Republican commissioners and a group of voters sued Harris County on Tuesday over newly approved precinct maps they say will ensure a Democratic supermajority on Commissioners Court.
Under the new maps, which drastically change three of four Harris County precinct boundaries, the suit argues, among other things, that one Republican seat would be strengthened while another republican seat would likely be lost.
Cagle and Ramsey, who are in the political minority in county government, lost ground in the redistricting plan their three political opponents supported, as Cagle’s Precinct 4 was redrawn last month to become majority Democrat.
Cagle and Ramsey announced Tuesday they were suing Democratic County Judge Lina Hidalgo and the county itself but indicated through their attorney they see Commissioners Rodney Ellis and Adrian Garcia as equally guilty of depriving voters’ rights. Three fellow plaintiffs who stood with the commissioners at a news conference were identified as registered voters and ethnic minorities in court documents.
Precincts 2 and 4 have elections in 2022. Precincts 1 and 3 will have elections in 2024. The adopted Ellis map gives Democrats a 50 percent advantage over Republicans in Precinct 1, 12 points in Precinct 2, and 12 points in Precinct 4. Republican voters will now be disproportionately represented in Precinct 3, where they will have a 20-point advantage.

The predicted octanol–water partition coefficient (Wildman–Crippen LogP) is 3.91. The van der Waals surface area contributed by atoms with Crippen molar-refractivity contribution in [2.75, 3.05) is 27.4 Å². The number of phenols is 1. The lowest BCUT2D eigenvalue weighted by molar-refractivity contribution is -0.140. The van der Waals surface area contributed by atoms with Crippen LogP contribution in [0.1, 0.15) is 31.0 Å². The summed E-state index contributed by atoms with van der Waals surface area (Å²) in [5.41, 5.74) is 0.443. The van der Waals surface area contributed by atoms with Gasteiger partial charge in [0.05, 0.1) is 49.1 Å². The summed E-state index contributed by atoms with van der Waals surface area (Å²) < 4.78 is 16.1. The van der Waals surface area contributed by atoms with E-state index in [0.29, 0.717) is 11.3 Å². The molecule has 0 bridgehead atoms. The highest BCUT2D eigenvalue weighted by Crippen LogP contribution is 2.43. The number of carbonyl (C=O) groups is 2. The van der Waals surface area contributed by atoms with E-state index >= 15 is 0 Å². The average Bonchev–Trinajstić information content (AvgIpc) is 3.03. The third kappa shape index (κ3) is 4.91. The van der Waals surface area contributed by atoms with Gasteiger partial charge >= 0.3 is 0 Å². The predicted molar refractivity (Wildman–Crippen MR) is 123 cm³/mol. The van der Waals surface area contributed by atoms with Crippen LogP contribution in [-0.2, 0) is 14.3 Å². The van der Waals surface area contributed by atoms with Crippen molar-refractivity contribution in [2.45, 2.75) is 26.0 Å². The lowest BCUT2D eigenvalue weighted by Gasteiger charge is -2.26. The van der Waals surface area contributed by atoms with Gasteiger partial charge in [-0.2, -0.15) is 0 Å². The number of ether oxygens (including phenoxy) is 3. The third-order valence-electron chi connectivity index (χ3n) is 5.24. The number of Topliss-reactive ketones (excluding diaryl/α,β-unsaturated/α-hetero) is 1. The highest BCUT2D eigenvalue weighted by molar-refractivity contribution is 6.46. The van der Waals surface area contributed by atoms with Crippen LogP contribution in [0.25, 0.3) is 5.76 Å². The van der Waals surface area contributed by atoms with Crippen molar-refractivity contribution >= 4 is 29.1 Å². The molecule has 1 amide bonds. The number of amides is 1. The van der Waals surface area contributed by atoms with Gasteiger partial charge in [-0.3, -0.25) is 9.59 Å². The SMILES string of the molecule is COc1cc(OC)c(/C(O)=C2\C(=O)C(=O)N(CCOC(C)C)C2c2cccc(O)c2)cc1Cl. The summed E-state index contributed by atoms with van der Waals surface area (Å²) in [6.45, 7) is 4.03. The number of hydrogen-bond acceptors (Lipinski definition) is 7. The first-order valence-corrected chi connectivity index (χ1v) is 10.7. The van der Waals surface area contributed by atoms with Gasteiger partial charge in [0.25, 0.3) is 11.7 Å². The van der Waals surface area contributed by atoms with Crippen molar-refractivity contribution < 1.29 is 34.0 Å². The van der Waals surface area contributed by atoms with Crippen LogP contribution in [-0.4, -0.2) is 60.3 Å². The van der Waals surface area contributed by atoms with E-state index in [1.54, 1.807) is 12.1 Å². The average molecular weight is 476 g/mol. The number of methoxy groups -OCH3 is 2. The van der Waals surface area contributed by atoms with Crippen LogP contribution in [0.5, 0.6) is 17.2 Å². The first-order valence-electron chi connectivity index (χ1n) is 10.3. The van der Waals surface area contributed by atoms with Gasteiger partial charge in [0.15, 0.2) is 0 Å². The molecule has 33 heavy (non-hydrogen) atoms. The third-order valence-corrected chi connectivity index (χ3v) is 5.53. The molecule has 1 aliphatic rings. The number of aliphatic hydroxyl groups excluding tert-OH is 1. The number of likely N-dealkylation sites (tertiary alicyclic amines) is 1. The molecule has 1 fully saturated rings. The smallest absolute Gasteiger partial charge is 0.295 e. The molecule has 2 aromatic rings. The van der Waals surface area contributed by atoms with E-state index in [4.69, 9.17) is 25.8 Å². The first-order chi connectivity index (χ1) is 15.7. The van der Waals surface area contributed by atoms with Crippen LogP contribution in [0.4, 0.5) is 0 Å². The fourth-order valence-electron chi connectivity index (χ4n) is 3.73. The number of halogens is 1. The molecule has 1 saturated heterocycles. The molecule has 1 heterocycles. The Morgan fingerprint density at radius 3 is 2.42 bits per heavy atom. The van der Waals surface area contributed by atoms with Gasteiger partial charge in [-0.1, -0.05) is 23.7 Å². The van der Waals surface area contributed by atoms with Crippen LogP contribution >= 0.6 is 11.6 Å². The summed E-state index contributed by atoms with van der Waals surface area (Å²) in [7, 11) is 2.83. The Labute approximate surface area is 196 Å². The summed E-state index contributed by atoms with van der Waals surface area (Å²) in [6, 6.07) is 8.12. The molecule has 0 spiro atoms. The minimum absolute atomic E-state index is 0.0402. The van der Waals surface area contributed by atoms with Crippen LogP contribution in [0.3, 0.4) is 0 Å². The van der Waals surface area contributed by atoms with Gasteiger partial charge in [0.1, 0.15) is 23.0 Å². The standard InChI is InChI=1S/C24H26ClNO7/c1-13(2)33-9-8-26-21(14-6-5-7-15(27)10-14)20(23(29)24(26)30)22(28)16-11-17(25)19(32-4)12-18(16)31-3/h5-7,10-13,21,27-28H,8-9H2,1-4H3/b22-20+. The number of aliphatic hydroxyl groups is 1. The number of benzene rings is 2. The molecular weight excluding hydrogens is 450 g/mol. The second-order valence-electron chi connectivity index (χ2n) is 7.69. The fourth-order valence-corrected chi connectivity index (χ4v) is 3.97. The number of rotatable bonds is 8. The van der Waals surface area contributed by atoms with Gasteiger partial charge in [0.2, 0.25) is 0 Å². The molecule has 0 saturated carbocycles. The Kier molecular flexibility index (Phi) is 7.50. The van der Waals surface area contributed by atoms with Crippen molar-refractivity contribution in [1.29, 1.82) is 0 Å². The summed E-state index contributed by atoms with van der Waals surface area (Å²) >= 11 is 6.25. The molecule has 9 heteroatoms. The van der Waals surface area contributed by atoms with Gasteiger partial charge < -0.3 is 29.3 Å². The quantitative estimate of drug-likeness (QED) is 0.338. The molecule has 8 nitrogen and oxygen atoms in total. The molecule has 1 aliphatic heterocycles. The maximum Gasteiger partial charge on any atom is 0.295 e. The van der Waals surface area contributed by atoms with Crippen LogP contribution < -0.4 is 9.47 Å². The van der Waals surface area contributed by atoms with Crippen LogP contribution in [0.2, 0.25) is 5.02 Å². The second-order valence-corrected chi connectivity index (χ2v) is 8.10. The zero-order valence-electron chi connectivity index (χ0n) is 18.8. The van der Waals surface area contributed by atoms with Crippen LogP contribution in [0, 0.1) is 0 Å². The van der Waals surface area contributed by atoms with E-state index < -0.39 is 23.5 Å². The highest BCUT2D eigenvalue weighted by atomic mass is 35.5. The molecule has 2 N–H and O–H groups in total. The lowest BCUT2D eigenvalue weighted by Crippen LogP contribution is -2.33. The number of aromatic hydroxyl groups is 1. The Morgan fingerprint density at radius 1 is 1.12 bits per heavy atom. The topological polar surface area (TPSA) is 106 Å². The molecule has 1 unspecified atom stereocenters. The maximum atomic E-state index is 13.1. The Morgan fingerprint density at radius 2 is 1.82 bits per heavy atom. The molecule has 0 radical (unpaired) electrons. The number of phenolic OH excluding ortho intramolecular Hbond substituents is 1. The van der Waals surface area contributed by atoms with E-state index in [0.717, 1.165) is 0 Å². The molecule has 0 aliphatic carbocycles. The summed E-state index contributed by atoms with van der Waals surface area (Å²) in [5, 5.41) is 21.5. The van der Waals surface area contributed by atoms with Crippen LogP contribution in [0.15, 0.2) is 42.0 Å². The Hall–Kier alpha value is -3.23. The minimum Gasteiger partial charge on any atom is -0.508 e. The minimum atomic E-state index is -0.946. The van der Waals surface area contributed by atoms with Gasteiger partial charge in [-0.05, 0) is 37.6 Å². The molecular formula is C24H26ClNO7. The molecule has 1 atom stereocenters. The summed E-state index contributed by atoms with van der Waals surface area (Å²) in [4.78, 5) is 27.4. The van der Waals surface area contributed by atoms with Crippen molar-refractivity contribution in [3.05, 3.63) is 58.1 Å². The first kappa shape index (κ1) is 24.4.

A population bump during the 2020 Census triggered a requirement that Harris County even out the population across the four precincts. Cagle and Ramsey hired lawyers from Hoover Slovacek 18, crunched the numbers, and determined about 200,000 people would need to change districts or about four percent of the population.
Instead, 2.28 million people, or nearly half of the county, moved.
“That’s not what happened,” said Attorney Andy Taylor. “You have to ask yourself, ‘What’s going on?….you have to look closely.”
Cagle, who has everything to lose from the new map, stepped to the podium and reiterated a number his lawyer had mentioned. He said 1.1 million people who were going to vote this coming spring are “going to have to wait six years to vote, and others, who just voted, are gonna have a redo.”
“The right to vote is an invaluable right to everybody,” Cagle said.
Below is a video of the full press conference